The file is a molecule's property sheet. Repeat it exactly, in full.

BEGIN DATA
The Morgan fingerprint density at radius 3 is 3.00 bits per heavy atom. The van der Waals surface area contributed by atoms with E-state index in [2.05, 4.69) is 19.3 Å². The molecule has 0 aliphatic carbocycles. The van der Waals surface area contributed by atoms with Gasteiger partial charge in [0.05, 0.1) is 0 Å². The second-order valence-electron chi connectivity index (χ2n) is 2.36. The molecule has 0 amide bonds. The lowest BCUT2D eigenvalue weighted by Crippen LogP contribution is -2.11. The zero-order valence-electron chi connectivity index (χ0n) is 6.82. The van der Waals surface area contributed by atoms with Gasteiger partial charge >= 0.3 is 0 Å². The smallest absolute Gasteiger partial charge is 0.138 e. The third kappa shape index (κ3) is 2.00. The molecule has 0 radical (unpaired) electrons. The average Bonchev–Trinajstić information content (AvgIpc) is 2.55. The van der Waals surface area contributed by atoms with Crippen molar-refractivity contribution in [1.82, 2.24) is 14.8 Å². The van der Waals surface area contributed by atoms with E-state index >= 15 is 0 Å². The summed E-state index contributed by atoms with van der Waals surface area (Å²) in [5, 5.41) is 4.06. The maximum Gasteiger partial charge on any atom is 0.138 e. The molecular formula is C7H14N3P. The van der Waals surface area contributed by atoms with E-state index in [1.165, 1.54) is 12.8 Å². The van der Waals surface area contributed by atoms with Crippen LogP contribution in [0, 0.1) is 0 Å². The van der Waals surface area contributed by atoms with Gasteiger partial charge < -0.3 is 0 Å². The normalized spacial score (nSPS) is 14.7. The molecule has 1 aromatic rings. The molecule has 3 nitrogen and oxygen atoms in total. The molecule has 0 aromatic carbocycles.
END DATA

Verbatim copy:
The Morgan fingerprint density at radius 3 is 3.00 bits per heavy atom. The van der Waals surface area contributed by atoms with E-state index in [2.05, 4.69) is 19.3 Å². The molecule has 0 aliphatic carbocycles. The van der Waals surface area contributed by atoms with Gasteiger partial charge in [0.05, 0.1) is 0 Å². The second-order valence-electron chi connectivity index (χ2n) is 2.36. The molecule has 0 amide bonds. The lowest BCUT2D eigenvalue weighted by Crippen LogP contribution is -2.11. The zero-order valence-electron chi connectivity index (χ0n) is 6.82. The van der Waals surface area contributed by atoms with Gasteiger partial charge >= 0.3 is 0 Å². The smallest absolute Gasteiger partial charge is 0.138 e. The third kappa shape index (κ3) is 2.00. The molecule has 0 radical (unpaired) electrons. The average Bonchev–Trinajstić information content (AvgIpc) is 2.55. The van der Waals surface area contributed by atoms with Crippen molar-refractivity contribution in [1.82, 2.24) is 14.8 Å². The van der Waals surface area contributed by atoms with E-state index >= 15 is 0 Å². The summed E-state index contributed by atoms with van der Waals surface area (Å²) in [5, 5.41) is 4.06. The maximum Gasteiger partial charge on any atom is 0.138 e. The molecular formula is C7H14N3P. The van der Waals surface area contributed by atoms with E-state index in [1.165, 1.54) is 12.8 Å². The van der Waals surface area contributed by atoms with Crippen LogP contribution in [0, 0.1) is 0 Å². The van der Waals surface area contributed by atoms with Gasteiger partial charge < -0.3 is 0 Å². The normalized spacial score (nSPS) is 14.7. The molecule has 1 aromatic rings. The molecule has 3 nitrogen and oxygen atoms in total. The molecule has 0 aromatic carbocycles.